29 Anderson indicates the following sources for lines 5 and 6, but these seem to be misidentifications: ‘hymn, Daniel 1:292 and Conductus K14’. Neither of these identifies the original biblical or liturgical sources (likely due to a typo in the case of Daniel 1:292). The conductus is actually K15 (Dum medium silentium / Tenerent) in Anderson's catalogue, attributed to Walter of Châtillon, and the hymn is, according to TH1: 292, for St Louis. The two monophonic conductus that begin with Dum medium silentium both have refrains; see Anderson, Gordon A., ‘Notre Dame and Related Conductus: A Catalogue Raisonné’, Miscellanea musicologica vi–vii (1972–3): no.1, 190–1. Edited and translated in Anderson, 1pt Conductus-Fascicle X, xxiv–xxvi.
30 A search in the AH reveals at least twenty-six separate occurrences of ‘vergente mundi vespere’ in texts beginning in the tenth century.
31 As with ‘vergente mundi vespere’, the incipit ‘Iam lucis orto sidere’ is cited dozens of times in medieval song. Most notably, the same fascicle in F transmitting Pater creator omnium also preserves the hymn Iam lucis orto sidere (fol. 470v) interpolated with a two-part poetic and musical refrain (‘Fulget dies’ and ‘Fulget dies ista’). Unlike Pater creator omnium, this somewhat anomalous work is a setting of the hymn itself with an added refrain, as opposed to being a centonate work constructed out of multiple sources. On this hymn, see Caldwell, ‘Singing, Dancing, and Rejoicing’, 608–28.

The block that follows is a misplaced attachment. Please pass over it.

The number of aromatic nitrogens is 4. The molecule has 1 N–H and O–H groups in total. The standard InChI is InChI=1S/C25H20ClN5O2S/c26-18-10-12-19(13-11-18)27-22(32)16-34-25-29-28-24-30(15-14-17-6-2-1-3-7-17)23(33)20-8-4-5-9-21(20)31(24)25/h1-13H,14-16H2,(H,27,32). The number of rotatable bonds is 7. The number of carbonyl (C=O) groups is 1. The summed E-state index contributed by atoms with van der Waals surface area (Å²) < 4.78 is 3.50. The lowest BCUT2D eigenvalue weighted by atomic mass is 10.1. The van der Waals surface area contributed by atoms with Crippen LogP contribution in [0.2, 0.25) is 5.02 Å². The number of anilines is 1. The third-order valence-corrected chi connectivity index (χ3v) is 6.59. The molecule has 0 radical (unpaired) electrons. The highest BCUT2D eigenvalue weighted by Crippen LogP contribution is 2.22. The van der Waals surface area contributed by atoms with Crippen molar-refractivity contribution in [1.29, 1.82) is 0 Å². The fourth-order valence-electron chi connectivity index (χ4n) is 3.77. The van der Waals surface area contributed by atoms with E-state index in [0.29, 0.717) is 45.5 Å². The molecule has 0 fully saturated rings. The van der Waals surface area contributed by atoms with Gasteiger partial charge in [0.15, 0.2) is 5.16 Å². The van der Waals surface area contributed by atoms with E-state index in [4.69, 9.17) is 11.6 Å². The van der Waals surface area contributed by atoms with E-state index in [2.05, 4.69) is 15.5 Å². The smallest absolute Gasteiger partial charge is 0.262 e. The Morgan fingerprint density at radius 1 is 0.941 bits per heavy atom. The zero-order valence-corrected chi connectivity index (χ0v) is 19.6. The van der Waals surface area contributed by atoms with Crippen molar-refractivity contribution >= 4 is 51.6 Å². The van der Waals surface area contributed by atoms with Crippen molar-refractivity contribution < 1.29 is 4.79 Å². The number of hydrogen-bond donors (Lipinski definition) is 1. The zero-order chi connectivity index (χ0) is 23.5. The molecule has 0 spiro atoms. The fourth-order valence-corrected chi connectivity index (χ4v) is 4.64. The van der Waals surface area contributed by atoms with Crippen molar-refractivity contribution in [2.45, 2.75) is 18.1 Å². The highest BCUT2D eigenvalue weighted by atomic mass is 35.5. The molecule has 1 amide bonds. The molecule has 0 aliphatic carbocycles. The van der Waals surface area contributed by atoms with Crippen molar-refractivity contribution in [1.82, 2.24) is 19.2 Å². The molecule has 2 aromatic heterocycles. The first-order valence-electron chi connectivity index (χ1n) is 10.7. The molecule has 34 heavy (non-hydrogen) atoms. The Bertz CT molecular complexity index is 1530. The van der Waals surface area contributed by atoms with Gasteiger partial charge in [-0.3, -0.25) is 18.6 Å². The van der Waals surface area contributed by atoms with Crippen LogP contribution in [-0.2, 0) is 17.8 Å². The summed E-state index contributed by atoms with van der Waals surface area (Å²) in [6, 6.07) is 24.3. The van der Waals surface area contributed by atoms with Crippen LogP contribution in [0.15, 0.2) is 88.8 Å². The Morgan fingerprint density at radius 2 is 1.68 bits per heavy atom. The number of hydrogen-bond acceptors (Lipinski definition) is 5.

32 For example, the song Decet vox letitie (F, fol. 463r) is concordant with both a French motetus and an earlier versus with a refrain: Tout leis enmi/DO[MINUS] (W2, fol. 247v–248r) and Ave mater salvatoris (St-M D, fol. 16v). See Gaël Saint-Cricq, ‘Formes types dans le motet du XIIIe siècle: étude d'un processus répétitif’ (Ph.D. diss., University of Southampton, 2 vols., 2009), 1: 155–6.
33 Examples of refrain song repertories explicitly involving contrafacture include the Irish Red Book of Ossory, the St. Victor Miscellany (Paris, Bibliothèque nationale, latin 15131), and the Ludus super Anticlaudianum of Adam de la Bassée.
34 The seminal work on the Benedicamus Domino versicle illustrating its melodic sources is Robertson, Anne Walters, ‘Benedicamus Domino: The Unwritten Tradition’, Journal of the American Musicological Society, 41 (1988), 1–62 .
35 Among the monophonic sources for the Deus in adiutorium trope, St-M A is actually an example of successively notated polyphony. The version in Stuttg, fol. 46r, concludes somewhat bizarrely by means of another Office verse, Benedicamus Domino; the version in CH-EN 102, fol. 12v concludes similarly. See Arlt, Wulf, ‘Einstimmige Lieder des 12. Jahrhunderts und Mehrstimmiges in französischen Handschriften des 16. Jahrhunderts aus Le Puy’, Schweizer Beiträge zur Musikwissenschaft, 3 (1978), 7–47 , at 13. According to the CPI database, at least one other source transmits the trope but is now lost: F-TOm 1299, fol. 24v. I have also been unable to confirm the placement of the trope in the Office of Circumcision in Le Puy B, although Arlt lists it as fols. 47v–48r and 80r–v (for Prime and Compline).
36 Indications for the verse's performance in the liturgy typically name a priest or, for high feasts, bishop. See, for example, the rubrics indicating its performance by the ‘sacerdos’ throughout the thirteenth-century ordinal for the cathedral of Laon, the same source as one of the extant versions of Deus in adiutorium cited in Table 2: Chevalier, Ulysse, Ordinaires de l’église cathédrale de Laon (XIIe et XIIIe siècles): suivis de deux mystères liturgiques (Paris, 1897), 6 , 8, 16 and passim.